Eleven months after Hannah’s death, on March 18, 1862, George married Hannah’s elder sister, Margaret Smith. Margaret was 45 at the time, and the couple had no children of their own. By 1870, George and Margaret had moved to Dublin , New Hampshire, following the lead of Margaret’s brother Leonard, and Leonard’s in-laws, Stephen and Lucy Cogswell. George’s son Leonard went with them, and eventually married Eugenia Ann Burpee, the daughter of their next door neighbor.
According to the History of Dublin, George Smith Harrington acquired Lot 12, No. 1, from Asaph Burpee in 1868. George transferred ownership of the property to Leonard in 1889. Lot 12, No. 2 was owned by Abbott Burpee, Eugenia’s father. In 1902, Leonard Harrington acquired Lot 12, No. 2.
Leonard and Eugenia had at least five children by 1910. Their surviving offspring would be the only relatives we would have left in the area. Allen Chamberlain, in his 1936 book Annals of the Grand Monadnock, mentions Leonard, and states that his children still owned the property at that time.
Today marks the 138th anniversary of the birth of Mary Ann Dunn, my great great aunt, in Somerville, Massachusetts. Mary Ann’s parents were Daniel and Mary (Ledwick) Dunn. Mary Ann was the second of four children- the others were her older brother Daniel, her sister Catherine, and younger brother Thomas. When Mary Ann was just five years old, she apparently witnessed the death of her mother at the hands of her father, in Lowell on July 13, 1875.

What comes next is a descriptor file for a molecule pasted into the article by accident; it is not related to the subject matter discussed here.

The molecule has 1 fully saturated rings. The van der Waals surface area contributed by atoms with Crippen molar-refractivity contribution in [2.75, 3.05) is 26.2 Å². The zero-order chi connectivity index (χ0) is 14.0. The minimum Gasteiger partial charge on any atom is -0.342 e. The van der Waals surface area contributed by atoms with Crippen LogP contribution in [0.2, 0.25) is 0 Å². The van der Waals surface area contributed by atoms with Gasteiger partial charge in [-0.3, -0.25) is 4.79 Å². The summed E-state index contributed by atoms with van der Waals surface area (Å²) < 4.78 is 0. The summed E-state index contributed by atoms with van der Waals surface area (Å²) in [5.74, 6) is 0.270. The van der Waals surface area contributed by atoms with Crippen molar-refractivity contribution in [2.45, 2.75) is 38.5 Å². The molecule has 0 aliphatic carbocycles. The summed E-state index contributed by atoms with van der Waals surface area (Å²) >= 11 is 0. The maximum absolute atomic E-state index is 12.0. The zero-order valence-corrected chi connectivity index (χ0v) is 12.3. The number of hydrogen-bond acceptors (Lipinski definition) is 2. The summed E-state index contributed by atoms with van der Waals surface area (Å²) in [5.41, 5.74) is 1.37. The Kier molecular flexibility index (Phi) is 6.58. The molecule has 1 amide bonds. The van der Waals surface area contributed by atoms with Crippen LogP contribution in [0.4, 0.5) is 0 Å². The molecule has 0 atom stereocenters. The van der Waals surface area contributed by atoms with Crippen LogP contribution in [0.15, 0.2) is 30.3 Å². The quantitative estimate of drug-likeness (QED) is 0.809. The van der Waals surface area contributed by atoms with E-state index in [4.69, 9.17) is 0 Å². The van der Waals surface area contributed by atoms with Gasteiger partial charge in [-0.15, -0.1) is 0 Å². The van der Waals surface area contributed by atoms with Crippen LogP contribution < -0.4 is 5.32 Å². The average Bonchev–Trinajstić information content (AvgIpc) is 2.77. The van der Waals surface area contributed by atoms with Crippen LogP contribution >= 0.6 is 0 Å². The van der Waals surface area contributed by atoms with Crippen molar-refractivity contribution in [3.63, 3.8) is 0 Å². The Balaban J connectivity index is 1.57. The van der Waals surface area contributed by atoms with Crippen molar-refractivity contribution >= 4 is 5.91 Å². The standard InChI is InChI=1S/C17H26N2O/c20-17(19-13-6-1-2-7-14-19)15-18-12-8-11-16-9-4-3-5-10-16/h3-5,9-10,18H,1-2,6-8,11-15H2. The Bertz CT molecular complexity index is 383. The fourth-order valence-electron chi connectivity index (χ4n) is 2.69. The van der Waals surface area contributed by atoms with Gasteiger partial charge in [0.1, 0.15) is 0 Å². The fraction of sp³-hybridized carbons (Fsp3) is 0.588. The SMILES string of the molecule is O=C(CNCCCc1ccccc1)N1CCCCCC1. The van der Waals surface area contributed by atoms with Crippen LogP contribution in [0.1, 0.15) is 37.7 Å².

Mary Ann and Catherine next show up on the 1880 census as “pupils” at the St. Peter Orphan Asylum in Lowell. Their brother Daniel, by 1880, is already living in Jaffrey, working on a farm. I haven’t been able to find any official records of Mary Ann and her other siblings (aside from Daniel, of course), after 1880.
Forty years later, however, the Fitchburg Sentinel contained this brief item in the Rindge social notes for April 9, 1920:
Miss Mamie Leary and Miss Kate Dunn of Lowell were guests of Mrs. M. Alice Dunn over Sunday.